Acculturating Stress, Language Anxiety and Procrastination of International Students in the Academic Settings

Keywords: procrastination, acculturating stress, and language anxiety, international students, academic settings, fear of negative evaluation.


Objectives. The aim of the study is to examine the procrastination among international students in academic settings in Ukraine.

Materials & Methods. The 41 participants were recruited from two national universities in Volyn oblast who came from African countries to obtain higher education in Ukraine. Procrastination Scale, Acculturative Stress Scale, Foreign Language Classroom Anxiety Scale were applied in the research.

Results. Evidence consistently suggests that there are no gender differences in procrastination, acculturating stress, and language anxiety. However, a weak negative correlation between procrastination and age of the participants was found (r=-0.26 p<0.05). It is possible to hypothesise that academic procrastination is less likely to occur in mature age, being replaced by the procrastination in other life domains. The findings of multiple regression suggest that acculturative stress and language anxiety taken together predict procrastination of the international students (R2 = 0.469, F (4, 37) = 2.741, p=0.015). However, amongst other predictors only fear of negative evaluation as a separate scale of language anxiety is an independent robust predictor of procrastination. One unanticipated finding was that accultuarion is not a significant moderator of the interaction between fear of negative evaluation and procrastination. Therefore, international students’ procrastination is predicted by rather social anxiety of being evaluated than cultural settings and language anxiety per se. This inference is in line with the evidence that test anxiety and communication apprehension are not independent significant predictors of procrastination.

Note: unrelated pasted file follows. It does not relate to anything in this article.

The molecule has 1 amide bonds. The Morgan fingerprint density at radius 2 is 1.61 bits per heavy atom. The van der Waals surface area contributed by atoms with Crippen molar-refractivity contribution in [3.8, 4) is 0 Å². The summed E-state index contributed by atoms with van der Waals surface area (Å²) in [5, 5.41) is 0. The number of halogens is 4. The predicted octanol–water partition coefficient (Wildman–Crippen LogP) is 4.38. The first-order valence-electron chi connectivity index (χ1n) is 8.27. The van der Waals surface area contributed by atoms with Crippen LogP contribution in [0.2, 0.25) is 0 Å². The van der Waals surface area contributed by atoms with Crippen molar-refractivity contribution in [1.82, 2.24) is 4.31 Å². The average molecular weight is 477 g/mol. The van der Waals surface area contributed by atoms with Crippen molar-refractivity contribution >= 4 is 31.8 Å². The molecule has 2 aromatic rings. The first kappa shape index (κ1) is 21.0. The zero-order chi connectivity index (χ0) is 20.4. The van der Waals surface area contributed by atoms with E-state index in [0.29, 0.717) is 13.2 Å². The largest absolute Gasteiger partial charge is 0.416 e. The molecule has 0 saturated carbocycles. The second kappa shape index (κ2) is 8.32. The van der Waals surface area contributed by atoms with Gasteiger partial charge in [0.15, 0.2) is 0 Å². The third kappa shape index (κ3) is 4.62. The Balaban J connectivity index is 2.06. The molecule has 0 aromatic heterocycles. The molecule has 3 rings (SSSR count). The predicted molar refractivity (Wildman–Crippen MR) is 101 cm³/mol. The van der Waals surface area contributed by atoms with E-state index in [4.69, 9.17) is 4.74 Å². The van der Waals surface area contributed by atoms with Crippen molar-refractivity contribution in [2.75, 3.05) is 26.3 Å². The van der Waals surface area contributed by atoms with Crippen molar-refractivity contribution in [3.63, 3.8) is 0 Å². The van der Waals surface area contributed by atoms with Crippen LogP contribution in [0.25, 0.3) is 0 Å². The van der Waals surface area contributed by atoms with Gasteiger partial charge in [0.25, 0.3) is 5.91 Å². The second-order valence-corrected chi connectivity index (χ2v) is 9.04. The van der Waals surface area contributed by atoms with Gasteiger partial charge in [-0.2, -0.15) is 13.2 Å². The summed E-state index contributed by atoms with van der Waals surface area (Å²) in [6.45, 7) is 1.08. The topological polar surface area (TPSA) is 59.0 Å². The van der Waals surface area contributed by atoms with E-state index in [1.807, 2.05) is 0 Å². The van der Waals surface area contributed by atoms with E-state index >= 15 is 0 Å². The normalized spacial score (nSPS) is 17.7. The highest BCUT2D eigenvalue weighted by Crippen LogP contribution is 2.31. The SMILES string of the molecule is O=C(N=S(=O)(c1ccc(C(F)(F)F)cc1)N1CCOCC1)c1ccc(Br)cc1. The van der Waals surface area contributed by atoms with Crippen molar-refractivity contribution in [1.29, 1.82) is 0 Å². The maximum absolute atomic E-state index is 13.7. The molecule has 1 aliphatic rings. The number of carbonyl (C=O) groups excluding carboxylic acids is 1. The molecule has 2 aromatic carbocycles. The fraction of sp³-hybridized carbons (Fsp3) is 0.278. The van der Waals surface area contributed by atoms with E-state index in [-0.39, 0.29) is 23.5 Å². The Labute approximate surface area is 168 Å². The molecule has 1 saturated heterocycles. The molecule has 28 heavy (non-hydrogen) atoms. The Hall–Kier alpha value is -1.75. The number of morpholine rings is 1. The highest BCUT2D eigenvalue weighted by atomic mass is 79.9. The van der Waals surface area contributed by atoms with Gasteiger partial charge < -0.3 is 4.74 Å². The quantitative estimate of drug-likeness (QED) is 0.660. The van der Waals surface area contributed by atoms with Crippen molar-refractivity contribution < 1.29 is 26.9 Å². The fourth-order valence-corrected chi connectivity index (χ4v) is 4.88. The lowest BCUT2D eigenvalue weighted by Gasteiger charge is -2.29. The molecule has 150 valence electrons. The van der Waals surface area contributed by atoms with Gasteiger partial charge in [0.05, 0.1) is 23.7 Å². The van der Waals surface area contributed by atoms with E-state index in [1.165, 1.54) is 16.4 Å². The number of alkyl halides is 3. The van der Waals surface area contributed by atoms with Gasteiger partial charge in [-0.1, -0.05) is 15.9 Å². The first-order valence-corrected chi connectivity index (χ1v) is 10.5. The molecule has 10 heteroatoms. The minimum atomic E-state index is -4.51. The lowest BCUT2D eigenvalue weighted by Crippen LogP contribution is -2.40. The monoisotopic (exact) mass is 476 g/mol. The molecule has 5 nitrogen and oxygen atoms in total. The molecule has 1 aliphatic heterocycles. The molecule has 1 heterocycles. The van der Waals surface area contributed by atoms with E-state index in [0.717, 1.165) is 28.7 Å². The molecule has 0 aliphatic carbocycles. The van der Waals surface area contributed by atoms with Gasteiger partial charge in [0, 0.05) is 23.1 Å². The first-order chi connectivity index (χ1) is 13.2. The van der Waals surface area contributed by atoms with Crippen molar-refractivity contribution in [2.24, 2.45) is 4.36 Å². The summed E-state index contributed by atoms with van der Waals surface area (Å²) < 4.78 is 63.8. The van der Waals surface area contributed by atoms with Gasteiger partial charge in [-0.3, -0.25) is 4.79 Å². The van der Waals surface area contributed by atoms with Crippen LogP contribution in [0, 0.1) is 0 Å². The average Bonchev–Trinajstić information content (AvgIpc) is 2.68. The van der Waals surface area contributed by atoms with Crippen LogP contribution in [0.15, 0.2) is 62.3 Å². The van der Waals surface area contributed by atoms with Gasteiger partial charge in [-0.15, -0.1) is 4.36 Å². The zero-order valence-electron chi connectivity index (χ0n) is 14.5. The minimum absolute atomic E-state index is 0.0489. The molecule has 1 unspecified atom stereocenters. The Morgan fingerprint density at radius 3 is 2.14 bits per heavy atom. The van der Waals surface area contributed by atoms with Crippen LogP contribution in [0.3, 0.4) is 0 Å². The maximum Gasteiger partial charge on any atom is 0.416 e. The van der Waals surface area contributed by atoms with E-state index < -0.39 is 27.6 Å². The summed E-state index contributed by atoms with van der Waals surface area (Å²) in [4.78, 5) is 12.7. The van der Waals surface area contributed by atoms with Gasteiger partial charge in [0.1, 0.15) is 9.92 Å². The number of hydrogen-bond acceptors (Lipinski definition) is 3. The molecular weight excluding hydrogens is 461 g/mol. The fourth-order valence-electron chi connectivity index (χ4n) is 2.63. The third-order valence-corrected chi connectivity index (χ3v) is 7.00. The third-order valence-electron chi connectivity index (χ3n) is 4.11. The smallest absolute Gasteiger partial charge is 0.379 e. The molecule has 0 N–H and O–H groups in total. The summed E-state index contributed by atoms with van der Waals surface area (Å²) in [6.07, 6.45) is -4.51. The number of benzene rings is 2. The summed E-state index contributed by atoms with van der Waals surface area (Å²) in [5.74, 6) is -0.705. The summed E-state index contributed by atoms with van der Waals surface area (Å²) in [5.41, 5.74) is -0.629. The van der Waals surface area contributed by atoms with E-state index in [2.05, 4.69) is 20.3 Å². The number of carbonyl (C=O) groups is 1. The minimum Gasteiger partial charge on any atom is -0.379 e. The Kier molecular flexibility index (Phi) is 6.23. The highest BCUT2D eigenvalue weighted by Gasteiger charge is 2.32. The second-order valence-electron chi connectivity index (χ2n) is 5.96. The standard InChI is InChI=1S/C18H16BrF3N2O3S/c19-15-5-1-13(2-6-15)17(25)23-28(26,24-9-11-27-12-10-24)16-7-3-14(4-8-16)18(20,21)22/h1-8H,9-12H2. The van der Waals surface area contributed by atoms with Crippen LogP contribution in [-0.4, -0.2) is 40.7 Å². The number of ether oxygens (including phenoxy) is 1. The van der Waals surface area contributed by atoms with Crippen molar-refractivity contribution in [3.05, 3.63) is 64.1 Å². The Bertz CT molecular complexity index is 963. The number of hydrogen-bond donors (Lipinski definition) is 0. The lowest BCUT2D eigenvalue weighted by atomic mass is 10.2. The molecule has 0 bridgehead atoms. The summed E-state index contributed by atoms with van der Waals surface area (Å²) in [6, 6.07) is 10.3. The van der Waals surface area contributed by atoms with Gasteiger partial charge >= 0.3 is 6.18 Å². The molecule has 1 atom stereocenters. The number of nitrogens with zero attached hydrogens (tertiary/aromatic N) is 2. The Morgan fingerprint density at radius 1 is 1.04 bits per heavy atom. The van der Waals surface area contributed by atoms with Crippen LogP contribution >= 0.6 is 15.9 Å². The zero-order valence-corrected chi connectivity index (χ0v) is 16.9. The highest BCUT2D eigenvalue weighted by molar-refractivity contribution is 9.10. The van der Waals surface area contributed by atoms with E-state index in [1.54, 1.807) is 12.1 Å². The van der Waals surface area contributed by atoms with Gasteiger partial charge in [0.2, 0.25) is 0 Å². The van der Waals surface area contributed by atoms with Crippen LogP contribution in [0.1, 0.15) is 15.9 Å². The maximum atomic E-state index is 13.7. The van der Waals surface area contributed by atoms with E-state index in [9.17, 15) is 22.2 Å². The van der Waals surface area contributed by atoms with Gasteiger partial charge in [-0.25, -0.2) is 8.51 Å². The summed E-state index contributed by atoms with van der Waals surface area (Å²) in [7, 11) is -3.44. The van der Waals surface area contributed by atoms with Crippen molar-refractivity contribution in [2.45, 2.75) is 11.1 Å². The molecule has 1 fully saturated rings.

Conclusion. The current study showed that the main predictor of procrastination is linked to social anxiety which might be triggered by new cultural and academic settings and, therefore, transformed into procrastination. However, with a small sample size which represents only African students, caution must be applied, as the findings might not be extrapolated for the international students from other countries. Further studies, which take these limitations into account, will need to be undertaken.


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How to Cite
Zasiekina, L., & Zhuravlova, O. (2019). Acculturating Stress, Language Anxiety and Procrastination of International Students in the Academic Settings. PSYCHOLINGUISTICS, 26(1). Retrieved from